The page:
But though we’ve made much progress, I have one major regret: I took a risk with regard to our action in Iran. It did not work, and for that I assume full responsibility. The goals were worthy. I do not believe it was wrong to try to establish contacts with a country of strategic importance or to try to save lives. And certainly it was not wrong to try to secure freedom for our citizens held in barbaric captivity. But we did not achieve what we wished, and serious mistakes were made in trying to do so. We will get to the bottom of this, and I will take whatever action is called for. But in debating the past, we must not deny ourselves the successes of the future. Let it never be said of this generation of Americans that we became so obsessed with failure that we refused to take risks that could further the cause of peace and freedom in the world. Much is at stake here, and the Nation and the world are watching to see if we go forward together in the national interest or if we let partisanship weaken us. And let there be no mistake about American policy: We will not sit idly by if our interests or our friends in the Middle East are threatened, nor will we yield to terrorist blackmail.
And now, ladies and gentlemen of the Congress, why don’t we get to work?
Biggest Policy Focus of the Speech: Stopping Commies.
How’d That One Go?: Pret-tay, pretty good.
Other Retrospective LOLs: “For starters, the federal deficit is outrageous. For years I’ve asked that we stop pushing onto our children the excesses of our government. And what the Congress finally needs to do is pass a constitutional amendment that mandates a balanced budget and forces government to live within its means. States, cities, and the families of America balance their budgets. Why can’t we?”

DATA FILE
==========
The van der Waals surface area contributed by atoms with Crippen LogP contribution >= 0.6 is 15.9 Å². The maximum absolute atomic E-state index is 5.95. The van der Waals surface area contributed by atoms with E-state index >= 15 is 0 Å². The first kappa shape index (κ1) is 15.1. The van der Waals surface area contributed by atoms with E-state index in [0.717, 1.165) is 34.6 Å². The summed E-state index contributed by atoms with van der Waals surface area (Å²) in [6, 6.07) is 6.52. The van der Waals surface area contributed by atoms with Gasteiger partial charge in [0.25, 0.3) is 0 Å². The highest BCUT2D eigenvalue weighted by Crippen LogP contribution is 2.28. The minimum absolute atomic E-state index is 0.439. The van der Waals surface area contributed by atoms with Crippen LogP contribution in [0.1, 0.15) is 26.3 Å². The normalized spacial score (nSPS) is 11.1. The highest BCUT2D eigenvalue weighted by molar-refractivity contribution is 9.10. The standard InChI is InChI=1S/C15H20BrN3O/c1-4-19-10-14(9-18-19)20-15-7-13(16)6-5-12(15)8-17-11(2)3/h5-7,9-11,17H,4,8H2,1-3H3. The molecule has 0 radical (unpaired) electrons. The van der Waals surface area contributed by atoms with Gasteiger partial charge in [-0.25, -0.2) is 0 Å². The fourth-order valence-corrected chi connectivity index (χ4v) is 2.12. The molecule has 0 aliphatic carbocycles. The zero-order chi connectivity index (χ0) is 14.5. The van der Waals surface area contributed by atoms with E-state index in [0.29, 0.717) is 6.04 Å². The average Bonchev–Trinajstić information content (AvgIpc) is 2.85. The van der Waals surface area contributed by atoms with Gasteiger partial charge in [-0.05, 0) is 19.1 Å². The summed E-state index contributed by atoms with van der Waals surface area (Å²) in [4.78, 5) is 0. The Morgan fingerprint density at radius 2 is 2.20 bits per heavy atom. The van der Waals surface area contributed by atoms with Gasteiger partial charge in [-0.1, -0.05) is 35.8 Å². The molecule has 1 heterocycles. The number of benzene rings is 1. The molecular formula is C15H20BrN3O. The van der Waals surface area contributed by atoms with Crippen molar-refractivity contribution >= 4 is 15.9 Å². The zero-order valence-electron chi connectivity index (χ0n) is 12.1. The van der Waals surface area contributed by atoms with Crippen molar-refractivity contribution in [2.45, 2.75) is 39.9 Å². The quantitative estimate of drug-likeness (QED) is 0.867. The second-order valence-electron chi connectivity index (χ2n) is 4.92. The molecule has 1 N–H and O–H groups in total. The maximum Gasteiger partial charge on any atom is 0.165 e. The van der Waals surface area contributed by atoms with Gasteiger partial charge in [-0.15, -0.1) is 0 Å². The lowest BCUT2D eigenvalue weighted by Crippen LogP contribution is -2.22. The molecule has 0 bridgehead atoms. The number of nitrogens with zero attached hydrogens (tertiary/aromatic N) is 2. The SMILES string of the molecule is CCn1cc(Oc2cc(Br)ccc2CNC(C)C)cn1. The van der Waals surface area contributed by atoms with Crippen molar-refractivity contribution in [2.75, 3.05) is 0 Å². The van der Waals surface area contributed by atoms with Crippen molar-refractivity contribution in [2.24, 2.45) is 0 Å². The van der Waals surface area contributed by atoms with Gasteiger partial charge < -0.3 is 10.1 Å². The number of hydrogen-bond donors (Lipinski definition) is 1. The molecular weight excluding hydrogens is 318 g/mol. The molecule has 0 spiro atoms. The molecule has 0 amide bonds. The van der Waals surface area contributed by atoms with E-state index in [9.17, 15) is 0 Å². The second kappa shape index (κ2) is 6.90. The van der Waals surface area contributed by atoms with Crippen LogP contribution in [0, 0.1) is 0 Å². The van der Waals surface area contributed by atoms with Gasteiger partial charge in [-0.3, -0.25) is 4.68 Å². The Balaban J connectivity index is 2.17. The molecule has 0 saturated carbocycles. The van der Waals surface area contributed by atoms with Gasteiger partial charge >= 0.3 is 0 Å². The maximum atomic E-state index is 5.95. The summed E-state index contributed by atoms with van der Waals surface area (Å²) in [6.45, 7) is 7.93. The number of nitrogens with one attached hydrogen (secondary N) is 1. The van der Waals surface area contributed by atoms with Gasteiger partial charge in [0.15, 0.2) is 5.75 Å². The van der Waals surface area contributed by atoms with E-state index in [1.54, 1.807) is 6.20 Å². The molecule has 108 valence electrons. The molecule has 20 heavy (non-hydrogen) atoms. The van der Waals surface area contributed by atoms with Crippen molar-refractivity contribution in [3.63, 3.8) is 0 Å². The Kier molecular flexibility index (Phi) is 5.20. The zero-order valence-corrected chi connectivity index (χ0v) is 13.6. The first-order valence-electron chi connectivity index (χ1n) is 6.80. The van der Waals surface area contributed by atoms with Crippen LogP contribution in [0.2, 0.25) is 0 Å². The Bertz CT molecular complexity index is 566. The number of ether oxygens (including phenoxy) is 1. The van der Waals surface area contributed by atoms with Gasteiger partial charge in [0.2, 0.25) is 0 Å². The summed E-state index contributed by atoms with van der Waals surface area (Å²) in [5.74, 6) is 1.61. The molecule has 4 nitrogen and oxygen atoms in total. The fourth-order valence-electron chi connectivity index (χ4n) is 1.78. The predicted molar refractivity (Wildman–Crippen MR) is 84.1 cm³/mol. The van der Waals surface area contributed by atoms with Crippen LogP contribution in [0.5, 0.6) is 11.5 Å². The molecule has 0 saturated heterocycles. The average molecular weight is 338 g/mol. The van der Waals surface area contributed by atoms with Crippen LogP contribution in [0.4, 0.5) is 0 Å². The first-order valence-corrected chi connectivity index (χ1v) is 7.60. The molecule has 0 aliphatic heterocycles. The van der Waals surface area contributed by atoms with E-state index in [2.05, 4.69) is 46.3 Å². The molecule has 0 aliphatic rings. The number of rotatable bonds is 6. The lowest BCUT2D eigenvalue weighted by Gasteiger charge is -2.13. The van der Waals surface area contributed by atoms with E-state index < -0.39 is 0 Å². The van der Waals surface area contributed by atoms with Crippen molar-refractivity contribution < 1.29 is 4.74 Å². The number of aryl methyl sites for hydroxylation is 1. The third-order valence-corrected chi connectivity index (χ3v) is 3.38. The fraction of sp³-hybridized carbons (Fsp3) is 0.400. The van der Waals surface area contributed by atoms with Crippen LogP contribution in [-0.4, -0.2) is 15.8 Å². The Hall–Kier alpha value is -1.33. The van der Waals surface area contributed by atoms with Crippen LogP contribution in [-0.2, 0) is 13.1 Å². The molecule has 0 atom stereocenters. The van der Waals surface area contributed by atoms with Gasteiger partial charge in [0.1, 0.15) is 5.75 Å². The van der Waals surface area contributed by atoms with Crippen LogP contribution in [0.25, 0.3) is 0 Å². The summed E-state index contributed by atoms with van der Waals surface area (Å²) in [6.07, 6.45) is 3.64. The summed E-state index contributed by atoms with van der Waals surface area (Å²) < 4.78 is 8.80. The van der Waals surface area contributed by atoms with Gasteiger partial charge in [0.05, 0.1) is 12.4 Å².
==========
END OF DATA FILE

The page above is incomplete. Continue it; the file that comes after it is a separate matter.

Random Storm Cloud: “My friends, it’s my duty as president to say to you again tonight that there is no surer way to lose freedom than to lose our resolve. Today the brave people of Afghanistan are showing that resolve. The Soviet Union says it wants a peaceful settlement in Afghanistan, yet it continues a brutal war and props up a regime whose days are clearly numbered. We are ready to support a political solution that guarantees the rapid withdrawal of all Soviet troops and genuine self-determination for the Afghan people.”
President: Richard Milhous Nixon
Date: January 30, 1974 (sixth—and final—year in office)
Timing: The impeachment process against Nixon had started the previous October, after the Saturday Night Massacre series of presidentially prompted firings and resignations of Special Prosecutor Archibald Cox over at the Justice Department. The formal impeachment proceeding was initiated by the House Judiciary Committee just one week after the SOTU.
Referencing the Unpleasantness: Nixon, he wasn’t so good at making accurate predictions in his speeches.
I would like to add a personal word with regard to an issue that has been of great concern to all Americans over the past year. I refer, of course, to the investigations of the so-called Watergate affair. As you know, I have provided to the special prosecutor voluntarily a great deal of material. I believe that I have provided all the material that he needs to conclude his investigations and to proceed to prosecute the guilty and to clear the innocent.
I believe the time has come to bring that investigation and the other investigations of this matter to an end. One year of Watergate is enough.
[many such paragraphs]
And I want you to know that I have no intention whatever of ever walking away from the job that the people elected me to do for the people of the United States.
Biggest Policy Focus of the Speech: Energy independence.
How’d That One Go?: Enjoy this photograph from the California of my childhood.
Other Retrospective LOLs: “As we turn to the year ahead we hear once again the familiar voice of the perennial prophets of gloom telling us now that because of the need to fight inflation, because of the energy shortage, America may be headed for a recession. Let me speak to that issue head on. There will be no recession in the United States of America.” Whoops!
Random Storm Cloud: “The 17-year rise in crime has been stopped. We can confidently say today that we are finally beginning to win the war against crime…A massive campaign against drug abuse has been organized. And the rate of new heroin addiction, the most vicious threat of all, is decreasing rather than increasing.”